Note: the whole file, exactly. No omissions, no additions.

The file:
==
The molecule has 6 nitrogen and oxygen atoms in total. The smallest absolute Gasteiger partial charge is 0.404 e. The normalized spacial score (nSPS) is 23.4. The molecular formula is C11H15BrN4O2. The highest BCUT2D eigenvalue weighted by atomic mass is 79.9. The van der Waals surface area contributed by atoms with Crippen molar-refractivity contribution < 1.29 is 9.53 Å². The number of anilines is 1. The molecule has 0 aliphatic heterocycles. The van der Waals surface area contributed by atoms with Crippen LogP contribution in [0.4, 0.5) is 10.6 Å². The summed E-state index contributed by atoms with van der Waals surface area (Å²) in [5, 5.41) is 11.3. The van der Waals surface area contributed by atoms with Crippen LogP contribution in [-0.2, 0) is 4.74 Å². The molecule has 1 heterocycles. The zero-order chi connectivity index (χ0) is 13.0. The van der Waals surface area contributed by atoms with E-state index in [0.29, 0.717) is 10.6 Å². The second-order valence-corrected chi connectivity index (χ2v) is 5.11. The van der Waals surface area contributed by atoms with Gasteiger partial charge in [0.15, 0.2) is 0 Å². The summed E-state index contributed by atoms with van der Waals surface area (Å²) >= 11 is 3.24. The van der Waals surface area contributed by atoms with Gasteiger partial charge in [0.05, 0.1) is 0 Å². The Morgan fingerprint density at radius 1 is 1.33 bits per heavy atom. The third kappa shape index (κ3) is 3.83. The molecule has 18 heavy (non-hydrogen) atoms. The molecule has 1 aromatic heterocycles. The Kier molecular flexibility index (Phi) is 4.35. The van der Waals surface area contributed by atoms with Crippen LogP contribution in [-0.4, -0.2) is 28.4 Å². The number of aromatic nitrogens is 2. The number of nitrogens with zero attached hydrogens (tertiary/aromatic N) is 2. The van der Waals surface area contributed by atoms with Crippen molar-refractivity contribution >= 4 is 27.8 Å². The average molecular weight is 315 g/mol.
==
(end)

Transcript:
The molecule has 6 nitrogen and oxygen atoms in total. The smallest absolute Gasteiger partial charge is 0.404 e. The normalized spacial score (nSPS) is 23.4. The molecular formula is C11H15BrN4O2. The highest BCUT2D eigenvalue weighted by atomic mass is 79.9. The van der Waals surface area contributed by atoms with Crippen molar-refractivity contribution < 1.29 is 9.53 Å². The number of anilines is 1. The molecule has 0 aliphatic heterocycles. The van der Waals surface area contributed by atoms with Crippen LogP contribution in [0.4, 0.5) is 10.6 Å². The summed E-state index contributed by atoms with van der Waals surface area (Å²) in [5, 5.41) is 11.3. The van der Waals surface area contributed by atoms with Crippen LogP contribution in [-0.2, 0) is 4.74 Å². The molecule has 1 heterocycles. The zero-order chi connectivity index (χ0) is 13.0. The van der Waals surface area contributed by atoms with E-state index in [0.29, 0.717) is 10.6 Å². The second-order valence-corrected chi connectivity index (χ2v) is 5.11. The van der Waals surface area contributed by atoms with Gasteiger partial charge in [0.15, 0.2) is 0 Å². The summed E-state index contributed by atoms with van der Waals surface area (Å²) >= 11 is 3.24. The van der Waals surface area contributed by atoms with Gasteiger partial charge in [0.05, 0.1) is 0 Å². The Morgan fingerprint density at radius 1 is 1.33 bits per heavy atom. The third kappa shape index (κ3) is 3.83. The molecule has 18 heavy (non-hydrogen) atoms. The molecule has 1 aromatic heterocycles. The Kier molecular flexibility index (Phi) is 4.35. The van der Waals surface area contributed by atoms with Crippen LogP contribution in [-0.4, -0.2) is 28.4 Å². The number of aromatic nitrogens is 2. The number of nitrogens with zero attached hydrogens (tertiary/aromatic N) is 2. The van der Waals surface area contributed by atoms with Crippen molar-refractivity contribution >= 4 is 27.8 Å². The average molecular weight is 315 g/mol.